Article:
In the last week of August, Chinese media was replete with stories of military exercises taking place to the north and south of India. Official media happily broadcast images of live fire drills in the Tibet Autonomous Region (TAR) and, astoundingly, in the western part of the Indian Ocean.
In commentary after commentary emanating from China, both these events were linked to the then ongoing standoff between India and China on the Doklam Plateau in the tri-junction between India, China and Bhutan.
Western military experts closely monitoring the People's Liberation Army (PLA) drills have revealed for the first time that Chinese soldiers were using "blanks" and had no plan other than to "fire blanks for the propaganda arms of the Chinese Government " like the Global Times, China Central Television and even the official Chinese news agency, Xinhua.
The nub of their arguments was that India had dared to stand up to Chinese activities in Doklam, and should therefore, be made to pay the price.
The amusing thing is that yet again, China was only firing blanks. Furthermore, analysis of the so-called exercises in the Tibet Autonomous Region (TAR) makes it very clear that these were unprofessional 'cut and paste' jobs dating back many years from across China.
The weapons shown, the canisters for missiles, and their launch positions do not even remotely match those of the missiles actually deployed in Tibet. There is no shortage of vast open lands with mountainous background in China.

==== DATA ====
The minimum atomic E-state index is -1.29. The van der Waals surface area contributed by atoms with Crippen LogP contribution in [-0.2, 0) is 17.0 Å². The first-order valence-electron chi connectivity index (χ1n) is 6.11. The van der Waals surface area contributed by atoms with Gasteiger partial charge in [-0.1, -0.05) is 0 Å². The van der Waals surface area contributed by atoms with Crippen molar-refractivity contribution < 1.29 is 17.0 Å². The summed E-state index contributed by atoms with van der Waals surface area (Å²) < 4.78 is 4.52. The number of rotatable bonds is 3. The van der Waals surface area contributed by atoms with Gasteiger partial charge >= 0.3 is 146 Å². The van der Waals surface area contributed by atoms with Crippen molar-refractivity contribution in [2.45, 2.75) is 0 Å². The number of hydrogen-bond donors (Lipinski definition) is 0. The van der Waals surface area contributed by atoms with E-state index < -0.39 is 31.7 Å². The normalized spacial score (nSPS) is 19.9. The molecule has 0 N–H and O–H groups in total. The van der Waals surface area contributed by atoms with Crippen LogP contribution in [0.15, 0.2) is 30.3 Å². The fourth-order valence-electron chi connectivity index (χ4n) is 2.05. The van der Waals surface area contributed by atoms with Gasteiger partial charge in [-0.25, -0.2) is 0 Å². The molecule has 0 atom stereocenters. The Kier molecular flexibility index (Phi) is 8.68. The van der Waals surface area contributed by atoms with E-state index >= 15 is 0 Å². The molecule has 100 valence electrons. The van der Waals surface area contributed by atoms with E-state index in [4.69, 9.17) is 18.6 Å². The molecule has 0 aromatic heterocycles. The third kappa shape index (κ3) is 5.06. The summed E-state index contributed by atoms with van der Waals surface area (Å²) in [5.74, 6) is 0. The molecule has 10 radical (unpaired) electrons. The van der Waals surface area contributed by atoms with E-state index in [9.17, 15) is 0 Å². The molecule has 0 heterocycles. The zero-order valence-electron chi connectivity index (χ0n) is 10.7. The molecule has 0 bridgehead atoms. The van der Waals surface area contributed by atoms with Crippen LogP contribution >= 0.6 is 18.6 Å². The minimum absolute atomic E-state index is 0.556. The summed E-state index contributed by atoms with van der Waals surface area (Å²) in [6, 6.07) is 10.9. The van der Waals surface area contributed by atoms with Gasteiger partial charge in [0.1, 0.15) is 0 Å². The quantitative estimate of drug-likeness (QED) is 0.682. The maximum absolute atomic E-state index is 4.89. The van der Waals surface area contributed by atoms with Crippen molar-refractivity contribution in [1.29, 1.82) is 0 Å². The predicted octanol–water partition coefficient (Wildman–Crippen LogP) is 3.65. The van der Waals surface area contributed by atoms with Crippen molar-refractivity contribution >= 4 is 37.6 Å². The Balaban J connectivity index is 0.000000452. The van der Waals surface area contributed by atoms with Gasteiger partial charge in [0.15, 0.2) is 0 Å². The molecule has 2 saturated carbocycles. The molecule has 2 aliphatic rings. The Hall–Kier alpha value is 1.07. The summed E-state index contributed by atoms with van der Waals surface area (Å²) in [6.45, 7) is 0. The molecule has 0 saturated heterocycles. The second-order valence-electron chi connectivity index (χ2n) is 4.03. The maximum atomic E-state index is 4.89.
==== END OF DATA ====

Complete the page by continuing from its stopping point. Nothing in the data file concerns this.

The exercises shown have some elements of Tibet in them, but are also significantly taken from exercises in the Northern Theatre Command (NTC) bordering Mongolia and parts of the Western Theatre Command (WTC) bordering the Central Asian Republics.
Similarly, all the coverage about Chinese Navy ships having carried out strikes against 'enemy surface ships' needs to be located within reality. The scale of the so-called exercises was so small that the standard procedure of informing neighbouring countries about an impending exercise was not taken by China.
As standard practice, when a significant exercise takes place, commercial traffic within the area of exercise and around it is warned of such an exercise. In this case, total silence! Moreover, 'enemy surface ships' are unlikely to come within small arms shooting distance of the PLA Navy, which was all that the 'exercise' involved.
The Chinese naval exercise, therefore, was the equivalent of using a peashooter toy gun and claiming that it was an AK-47. Western strategic affairs experts, as well as some based in Pakistan, have confirmed that the so- called naval exercise was a routine matter for most navies in the world and, therefore, should not even have registered in the consciousness of the PLA, except, of course, as a propaganda item.
Amazingly, the PLA claims the Chinese Ministry of Foreign Affairs was dealing with its Indian counterparts to reach a peaceful mutual disengagement at Doklam.
While Doklam has been resolved for now, recent media coverage from China exposes the hollowness of its military 'exercise' claims. Photoshop would seem to be one of the most widely pirated soft wares in Chinese government circles.
(Only the headline and picture of this report may have been reworked by the Business Standard staff; the rest of the content is auto-generated from a syndicated feed.)